B still makes Japanese pancakes—egg, flour, water.
She says every culture has a meal like that—two or three ingredients,
a scrounging-in-the-cupboards kind of meal. I think about New Orleans crawfish boils,
how proud everyone is when they eat the whole bug, not just etouffee tail or claw meat,
the whole bottom feeder, ditch dweller nibbling flesh in underwater drifts like snow;
B says they have more flavor. I never had a taste for it, the hundreds laid out on a wet wood
picnic table on weeks-old newspaper with brightly cobbled corn, stumps of sausage, squeezed orb of lemon and black-spotted potatoes, red bugs with the head still attached, nothing wasted, nothing
wasted, not even the unread newspaper soaking up juice. What we eat becomes a habit.
I can't look in their eyes. Unblinking amber beads, loose claws, under the wide mouth of sky.
The Banana Tree on Deslonde Street
The early freeze froze
bananas over, those bound
cryogenically by my window
now. We have been assured:
A clump of bananas hung
well past garden yield will fall
and burst in all its rottenness
to bread. And bread breaks
easy and thus the body of Christ.
What I mean is: there is a god
who casts ripened fruit into the dirt,
and if you assure me, here,
that each breath we breathe does
not further poison the air, I
will not meet your bovine eyes.
But admit the road will brim
for rainy season and then recede:
my feet will drop like ripe bananas
one, and then the other, on the
chilly floor towards morning.
Bring the storm, please, bring the rain.
A kettle whistles, ginger tea
moisture curls under shut doors.
I have placed apple candles in every
room and the dog winds in circles
like a watch, nose to haunch, nose
to haunch. Impending, thin tremor
of air like insect wings, storm,
bring it all down, please, bring the rain.
Bikes rest on books, and the books
themselves rest crooked, the tub is
filled, dishes done. Porch steps
cool my bare feet taking in the weak
and pretty flowers and my eyes scan
the sky still open and placid as a petal.
Such a day must surely soak and tear,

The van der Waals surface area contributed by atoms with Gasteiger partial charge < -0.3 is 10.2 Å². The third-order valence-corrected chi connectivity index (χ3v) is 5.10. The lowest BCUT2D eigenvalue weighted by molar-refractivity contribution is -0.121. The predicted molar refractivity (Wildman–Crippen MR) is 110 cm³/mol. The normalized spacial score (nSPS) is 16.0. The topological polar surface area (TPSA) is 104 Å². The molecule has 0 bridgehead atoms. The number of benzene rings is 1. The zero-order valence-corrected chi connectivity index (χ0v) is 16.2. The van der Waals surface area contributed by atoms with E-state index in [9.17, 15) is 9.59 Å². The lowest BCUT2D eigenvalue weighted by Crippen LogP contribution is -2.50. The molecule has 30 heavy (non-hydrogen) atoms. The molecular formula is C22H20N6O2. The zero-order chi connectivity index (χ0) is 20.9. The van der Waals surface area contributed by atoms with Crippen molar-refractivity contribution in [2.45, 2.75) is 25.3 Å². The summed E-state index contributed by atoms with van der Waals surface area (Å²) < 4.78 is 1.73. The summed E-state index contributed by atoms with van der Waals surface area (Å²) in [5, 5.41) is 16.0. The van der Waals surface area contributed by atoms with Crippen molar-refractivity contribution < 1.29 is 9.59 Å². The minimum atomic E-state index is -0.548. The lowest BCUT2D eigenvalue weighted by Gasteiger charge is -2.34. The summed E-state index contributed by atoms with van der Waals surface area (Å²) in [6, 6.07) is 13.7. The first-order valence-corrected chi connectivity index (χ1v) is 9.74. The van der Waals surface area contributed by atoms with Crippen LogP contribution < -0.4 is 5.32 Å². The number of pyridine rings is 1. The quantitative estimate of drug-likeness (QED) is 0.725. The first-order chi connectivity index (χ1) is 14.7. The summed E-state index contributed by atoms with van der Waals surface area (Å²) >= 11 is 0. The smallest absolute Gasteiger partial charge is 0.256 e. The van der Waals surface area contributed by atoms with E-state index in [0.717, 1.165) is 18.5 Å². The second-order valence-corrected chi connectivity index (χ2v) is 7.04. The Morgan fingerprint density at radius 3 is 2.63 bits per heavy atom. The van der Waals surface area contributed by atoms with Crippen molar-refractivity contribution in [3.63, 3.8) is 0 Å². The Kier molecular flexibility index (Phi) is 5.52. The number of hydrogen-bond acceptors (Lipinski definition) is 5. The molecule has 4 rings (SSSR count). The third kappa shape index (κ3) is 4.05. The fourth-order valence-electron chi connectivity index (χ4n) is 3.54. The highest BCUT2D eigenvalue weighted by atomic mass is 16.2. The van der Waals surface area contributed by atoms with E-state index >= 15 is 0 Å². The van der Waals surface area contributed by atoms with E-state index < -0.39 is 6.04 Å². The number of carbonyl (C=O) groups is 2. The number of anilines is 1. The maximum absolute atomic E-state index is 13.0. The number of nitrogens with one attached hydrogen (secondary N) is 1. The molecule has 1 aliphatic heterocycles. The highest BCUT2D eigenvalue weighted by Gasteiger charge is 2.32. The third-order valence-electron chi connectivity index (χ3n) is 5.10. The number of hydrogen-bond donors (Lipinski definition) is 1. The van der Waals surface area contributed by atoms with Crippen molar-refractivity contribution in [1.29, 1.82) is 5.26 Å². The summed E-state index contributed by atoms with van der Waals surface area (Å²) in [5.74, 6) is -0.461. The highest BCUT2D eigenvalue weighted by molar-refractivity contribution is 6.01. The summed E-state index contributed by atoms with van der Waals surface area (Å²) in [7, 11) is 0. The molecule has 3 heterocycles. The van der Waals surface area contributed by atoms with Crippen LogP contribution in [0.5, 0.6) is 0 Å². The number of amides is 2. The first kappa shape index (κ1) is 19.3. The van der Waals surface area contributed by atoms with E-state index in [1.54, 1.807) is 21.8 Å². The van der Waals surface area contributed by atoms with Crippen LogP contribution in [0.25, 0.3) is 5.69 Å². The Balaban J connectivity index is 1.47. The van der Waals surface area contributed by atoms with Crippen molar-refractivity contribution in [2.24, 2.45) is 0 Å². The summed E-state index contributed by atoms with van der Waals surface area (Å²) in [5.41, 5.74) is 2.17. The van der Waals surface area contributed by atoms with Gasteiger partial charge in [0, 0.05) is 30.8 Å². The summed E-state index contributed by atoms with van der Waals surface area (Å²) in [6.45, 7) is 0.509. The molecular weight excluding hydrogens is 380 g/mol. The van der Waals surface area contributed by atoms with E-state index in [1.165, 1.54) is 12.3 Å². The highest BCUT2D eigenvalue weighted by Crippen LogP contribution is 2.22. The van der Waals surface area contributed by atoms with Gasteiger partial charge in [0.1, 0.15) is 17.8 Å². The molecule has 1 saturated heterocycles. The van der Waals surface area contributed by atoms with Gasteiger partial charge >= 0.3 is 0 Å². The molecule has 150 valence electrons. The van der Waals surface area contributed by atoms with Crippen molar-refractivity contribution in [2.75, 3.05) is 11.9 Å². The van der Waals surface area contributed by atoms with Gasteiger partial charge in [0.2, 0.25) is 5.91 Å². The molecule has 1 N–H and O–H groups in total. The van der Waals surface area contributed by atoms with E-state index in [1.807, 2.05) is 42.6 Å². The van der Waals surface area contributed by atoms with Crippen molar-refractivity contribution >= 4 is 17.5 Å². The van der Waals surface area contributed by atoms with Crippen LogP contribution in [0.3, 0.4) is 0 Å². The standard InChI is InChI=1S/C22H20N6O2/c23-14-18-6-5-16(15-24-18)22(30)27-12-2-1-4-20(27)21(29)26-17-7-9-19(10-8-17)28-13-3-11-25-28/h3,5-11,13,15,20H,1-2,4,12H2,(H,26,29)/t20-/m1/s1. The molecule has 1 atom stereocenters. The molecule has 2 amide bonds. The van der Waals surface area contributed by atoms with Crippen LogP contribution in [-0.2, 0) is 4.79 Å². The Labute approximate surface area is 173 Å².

so bring the storm, bring the rain.
I ask my neighbor, a stranger,
where is the rain? I could bike
back to the gallery where I left you
in this sunlight. I could run yet
into the street with a mania of questions.
Steamy April leaves send James and me ducking to duskdark
rooms where our mother lights a lamp so we can read summer books
earn a treat for each toppled stack of twenty. I am seven years old,
I like to thumb my father ’s neglected shelves the thick yellow stink of squint-
small texts, my bloody-bitten fingers gently dusting each spine. I like to think
then about my father’s hands fleshing the book calloused pink where his pen rests
this creature —father— thinker of far-off thoughts. I can only go with him so far
then he is alone with the white box fan blades back ache canyon-deep and
we must quiet for he is healing but we are children unable always to bend
limbs and tiptoe along shelves. More often Mother wipes gray soap on
her threadbare jeans and sends us out James to poke a thin stick at the trash bin garter snake
me to pick tightrope toes barefoot along the stone wall. This is where I find the fossil
embedded in a blonde rock winking with mica from our creek. I fold myself down and see
this—an armored bug a many-limbed mindless spine. I am afraid to touch it.
After dinner drying dishes Mother removes her wedding ring to sink-side
eye-height. I remember my treasure then and tug her sleeve but no one believes
when I finger trilobite in the encyclopedia its ribbed carbon body by then a lost rock.
And I can't imagine now why I set it down but I was child unable to hold one
thing. Still my belief in the old sea-dweller flowed ocean currents through our
home the pale sky heavied with water pressure and I swam through tiger lilies
to reach the toolshed gasp air and stir bottom feeders with light beams cast from
my submarine’s foggy portals. From that dusty sill I waved to my father
when he emerged in late spring to hoe-halve an arrowhead snake.
Its flesh stank through May By June, only its moonwhite spine remained.